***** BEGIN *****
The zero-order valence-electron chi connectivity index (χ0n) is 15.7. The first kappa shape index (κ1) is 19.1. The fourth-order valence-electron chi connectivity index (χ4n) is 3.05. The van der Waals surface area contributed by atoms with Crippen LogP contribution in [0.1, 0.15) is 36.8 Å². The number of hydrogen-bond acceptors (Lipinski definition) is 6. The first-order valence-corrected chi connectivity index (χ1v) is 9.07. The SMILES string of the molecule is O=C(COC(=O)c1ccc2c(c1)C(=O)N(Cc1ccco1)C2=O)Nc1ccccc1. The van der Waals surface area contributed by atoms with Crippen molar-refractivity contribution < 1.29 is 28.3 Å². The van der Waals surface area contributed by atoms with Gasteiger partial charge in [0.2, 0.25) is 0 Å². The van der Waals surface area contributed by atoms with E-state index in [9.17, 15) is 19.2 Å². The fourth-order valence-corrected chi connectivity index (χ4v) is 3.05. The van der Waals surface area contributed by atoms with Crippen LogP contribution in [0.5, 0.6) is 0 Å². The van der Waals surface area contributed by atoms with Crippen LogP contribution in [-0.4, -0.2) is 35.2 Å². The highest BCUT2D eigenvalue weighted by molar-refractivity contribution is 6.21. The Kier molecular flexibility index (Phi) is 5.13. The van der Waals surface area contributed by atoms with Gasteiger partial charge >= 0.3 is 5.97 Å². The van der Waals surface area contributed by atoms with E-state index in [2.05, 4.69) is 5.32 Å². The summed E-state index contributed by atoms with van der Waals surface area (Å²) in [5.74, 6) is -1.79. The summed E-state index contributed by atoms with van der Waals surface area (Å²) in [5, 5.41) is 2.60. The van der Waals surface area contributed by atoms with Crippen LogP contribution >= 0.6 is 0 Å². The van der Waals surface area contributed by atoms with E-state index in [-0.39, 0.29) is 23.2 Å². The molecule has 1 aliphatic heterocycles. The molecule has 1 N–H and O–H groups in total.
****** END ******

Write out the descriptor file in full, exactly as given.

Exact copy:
The zero-order valence-electron chi connectivity index (χ0n) is 15.7. The first kappa shape index (κ1) is 19.1. The fourth-order valence-electron chi connectivity index (χ4n) is 3.05. The van der Waals surface area contributed by atoms with Crippen LogP contribution in [0.1, 0.15) is 36.8 Å². The number of hydrogen-bond acceptors (Lipinski definition) is 6. The first-order valence-corrected chi connectivity index (χ1v) is 9.07. The SMILES string of the molecule is O=C(COC(=O)c1ccc2c(c1)C(=O)N(Cc1ccco1)C2=O)Nc1ccccc1. The van der Waals surface area contributed by atoms with Crippen molar-refractivity contribution < 1.29 is 28.3 Å². The van der Waals surface area contributed by atoms with Gasteiger partial charge in [0.2, 0.25) is 0 Å². The van der Waals surface area contributed by atoms with E-state index in [9.17, 15) is 19.2 Å². The fourth-order valence-corrected chi connectivity index (χ4v) is 3.05. The van der Waals surface area contributed by atoms with Crippen LogP contribution in [0.5, 0.6) is 0 Å². The van der Waals surface area contributed by atoms with Crippen LogP contribution in [-0.4, -0.2) is 35.2 Å². The highest BCUT2D eigenvalue weighted by molar-refractivity contribution is 6.21. The Kier molecular flexibility index (Phi) is 5.13. The van der Waals surface area contributed by atoms with Gasteiger partial charge >= 0.3 is 5.97 Å². The van der Waals surface area contributed by atoms with E-state index in [2.05, 4.69) is 5.32 Å². The summed E-state index contributed by atoms with van der Waals surface area (Å²) in [5.74, 6) is -1.79. The summed E-state index contributed by atoms with van der Waals surface area (Å²) in [5, 5.41) is 2.60. The van der Waals surface area contributed by atoms with Crippen LogP contribution >= 0.6 is 0 Å². The van der Waals surface area contributed by atoms with E-state index in [-0.39, 0.29) is 23.2 Å². The molecule has 1 aliphatic heterocycles. The molecule has 1 N–H and O–H groups in total.